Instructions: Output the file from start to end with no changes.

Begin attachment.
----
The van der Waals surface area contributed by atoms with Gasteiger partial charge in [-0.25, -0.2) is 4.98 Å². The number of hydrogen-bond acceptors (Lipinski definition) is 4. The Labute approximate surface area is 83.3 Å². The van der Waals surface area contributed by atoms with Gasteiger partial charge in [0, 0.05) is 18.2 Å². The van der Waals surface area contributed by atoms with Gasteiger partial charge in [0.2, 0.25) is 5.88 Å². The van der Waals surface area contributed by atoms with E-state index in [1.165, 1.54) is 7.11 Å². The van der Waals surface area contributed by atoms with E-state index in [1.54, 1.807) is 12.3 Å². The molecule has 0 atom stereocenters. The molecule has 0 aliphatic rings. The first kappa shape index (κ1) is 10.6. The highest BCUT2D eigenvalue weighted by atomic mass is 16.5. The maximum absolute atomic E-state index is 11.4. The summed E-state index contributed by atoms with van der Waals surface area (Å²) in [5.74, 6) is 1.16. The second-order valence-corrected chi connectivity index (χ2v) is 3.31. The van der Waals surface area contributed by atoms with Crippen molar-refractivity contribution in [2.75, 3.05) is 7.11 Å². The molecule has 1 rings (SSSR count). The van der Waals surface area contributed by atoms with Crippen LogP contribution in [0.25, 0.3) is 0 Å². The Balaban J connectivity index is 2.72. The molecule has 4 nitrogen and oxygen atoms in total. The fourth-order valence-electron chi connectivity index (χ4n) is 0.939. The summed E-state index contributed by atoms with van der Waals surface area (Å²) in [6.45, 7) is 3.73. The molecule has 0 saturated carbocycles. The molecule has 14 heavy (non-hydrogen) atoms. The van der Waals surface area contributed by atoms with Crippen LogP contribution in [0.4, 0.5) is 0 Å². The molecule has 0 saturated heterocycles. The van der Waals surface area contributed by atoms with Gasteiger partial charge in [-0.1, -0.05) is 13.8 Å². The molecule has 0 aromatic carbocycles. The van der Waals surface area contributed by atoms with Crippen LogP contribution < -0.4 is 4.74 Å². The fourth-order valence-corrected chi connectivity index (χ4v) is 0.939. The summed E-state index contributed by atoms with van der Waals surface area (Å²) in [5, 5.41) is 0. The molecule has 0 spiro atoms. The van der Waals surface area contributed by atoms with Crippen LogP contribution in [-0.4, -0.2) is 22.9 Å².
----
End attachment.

The van der Waals surface area contributed by atoms with Gasteiger partial charge in [-0.25, -0.2) is 4.98 Å². The number of hydrogen-bond acceptors (Lipinski definition) is 4. The Labute approximate surface area is 83.3 Å². The van der Waals surface area contributed by atoms with Gasteiger partial charge in [0, 0.05) is 18.2 Å². The van der Waals surface area contributed by atoms with Gasteiger partial charge in [0.2, 0.25) is 5.88 Å². The van der Waals surface area contributed by atoms with E-state index in [1.165, 1.54) is 7.11 Å². The van der Waals surface area contributed by atoms with E-state index in [1.54, 1.807) is 12.3 Å². The molecule has 0 atom stereocenters. The molecule has 0 aliphatic rings. The first kappa shape index (κ1) is 10.6. The highest BCUT2D eigenvalue weighted by atomic mass is 16.5. The maximum absolute atomic E-state index is 11.4. The summed E-state index contributed by atoms with van der Waals surface area (Å²) in [5.74, 6) is 1.16. The second-order valence-corrected chi connectivity index (χ2v) is 3.31. The van der Waals surface area contributed by atoms with Crippen molar-refractivity contribution in [2.75, 3.05) is 7.11 Å². The molecule has 1 rings (SSSR count). The van der Waals surface area contributed by atoms with Crippen LogP contribution in [0.25, 0.3) is 0 Å². The Balaban J connectivity index is 2.72. The molecule has 4 nitrogen and oxygen atoms in total. The fourth-order valence-electron chi connectivity index (χ4n) is 0.939. The summed E-state index contributed by atoms with van der Waals surface area (Å²) in [6.45, 7) is 3.73. The molecule has 0 saturated carbocycles. The molecule has 14 heavy (non-hydrogen) atoms. The van der Waals surface area contributed by atoms with Crippen LogP contribution in [0.4, 0.5) is 0 Å². The molecule has 0 saturated heterocycles. The van der Waals surface area contributed by atoms with Gasteiger partial charge in [-0.1, -0.05) is 13.8 Å². The molecule has 0 aromatic carbocycles. The van der Waals surface area contributed by atoms with Crippen LogP contribution < -0.4 is 4.74 Å². The fourth-order valence-corrected chi connectivity index (χ4v) is 0.939. The summed E-state index contributed by atoms with van der Waals surface area (Å²) in [5, 5.41) is 0. The molecule has 0 spiro atoms. The van der Waals surface area contributed by atoms with Crippen LogP contribution in [-0.4, -0.2) is 22.9 Å².